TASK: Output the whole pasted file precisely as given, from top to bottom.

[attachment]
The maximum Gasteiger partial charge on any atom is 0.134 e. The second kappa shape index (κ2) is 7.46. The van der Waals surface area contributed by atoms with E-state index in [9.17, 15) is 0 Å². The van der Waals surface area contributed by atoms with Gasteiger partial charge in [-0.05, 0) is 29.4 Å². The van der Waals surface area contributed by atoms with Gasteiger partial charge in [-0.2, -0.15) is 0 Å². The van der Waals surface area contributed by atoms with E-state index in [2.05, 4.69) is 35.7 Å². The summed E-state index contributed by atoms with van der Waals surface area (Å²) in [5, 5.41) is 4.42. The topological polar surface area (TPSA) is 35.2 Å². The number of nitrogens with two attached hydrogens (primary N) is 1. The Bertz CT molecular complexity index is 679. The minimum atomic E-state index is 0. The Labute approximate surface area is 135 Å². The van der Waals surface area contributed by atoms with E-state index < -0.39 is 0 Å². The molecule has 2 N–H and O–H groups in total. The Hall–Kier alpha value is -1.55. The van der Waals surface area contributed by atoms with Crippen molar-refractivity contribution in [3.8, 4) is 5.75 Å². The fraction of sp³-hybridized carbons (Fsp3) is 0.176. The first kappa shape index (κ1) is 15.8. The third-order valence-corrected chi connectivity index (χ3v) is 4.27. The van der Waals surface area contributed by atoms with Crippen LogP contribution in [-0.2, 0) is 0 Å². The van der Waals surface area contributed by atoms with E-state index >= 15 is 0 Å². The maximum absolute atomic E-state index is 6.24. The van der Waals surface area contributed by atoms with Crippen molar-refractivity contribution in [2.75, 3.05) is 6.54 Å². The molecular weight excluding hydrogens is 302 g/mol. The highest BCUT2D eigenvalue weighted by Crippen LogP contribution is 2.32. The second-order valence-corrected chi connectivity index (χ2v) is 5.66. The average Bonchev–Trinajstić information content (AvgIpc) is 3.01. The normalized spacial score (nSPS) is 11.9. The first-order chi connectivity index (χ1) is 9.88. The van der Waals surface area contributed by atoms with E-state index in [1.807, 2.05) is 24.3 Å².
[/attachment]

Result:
The maximum Gasteiger partial charge on any atom is 0.134 e. The second kappa shape index (κ2) is 7.46. The van der Waals surface area contributed by atoms with E-state index in [9.17, 15) is 0 Å². The van der Waals surface area contributed by atoms with Gasteiger partial charge in [-0.05, 0) is 29.4 Å². The van der Waals surface area contributed by atoms with Gasteiger partial charge in [-0.2, -0.15) is 0 Å². The van der Waals surface area contributed by atoms with E-state index in [2.05, 4.69) is 35.7 Å². The summed E-state index contributed by atoms with van der Waals surface area (Å²) in [5, 5.41) is 4.42. The topological polar surface area (TPSA) is 35.2 Å². The number of nitrogens with two attached hydrogens (primary N) is 1. The Bertz CT molecular complexity index is 679. The minimum atomic E-state index is 0. The Labute approximate surface area is 135 Å². The van der Waals surface area contributed by atoms with E-state index < -0.39 is 0 Å². The molecule has 2 N–H and O–H groups in total. The Hall–Kier alpha value is -1.55. The van der Waals surface area contributed by atoms with Crippen molar-refractivity contribution in [3.8, 4) is 5.75 Å². The fraction of sp³-hybridized carbons (Fsp3) is 0.176. The first kappa shape index (κ1) is 15.8. The third-order valence-corrected chi connectivity index (χ3v) is 4.27. The van der Waals surface area contributed by atoms with Crippen LogP contribution in [-0.2, 0) is 0 Å². The van der Waals surface area contributed by atoms with E-state index >= 15 is 0 Å². The maximum absolute atomic E-state index is 6.24. The van der Waals surface area contributed by atoms with Crippen molar-refractivity contribution in [2.75, 3.05) is 6.54 Å². The molecular weight excluding hydrogens is 302 g/mol. The highest BCUT2D eigenvalue weighted by Crippen LogP contribution is 2.32. The second-order valence-corrected chi connectivity index (χ2v) is 5.66. The average Bonchev–Trinajstić information content (AvgIpc) is 3.01. The normalized spacial score (nSPS) is 11.9. The first-order chi connectivity index (χ1) is 9.88. The van der Waals surface area contributed by atoms with E-state index in [1.807, 2.05) is 24.3 Å².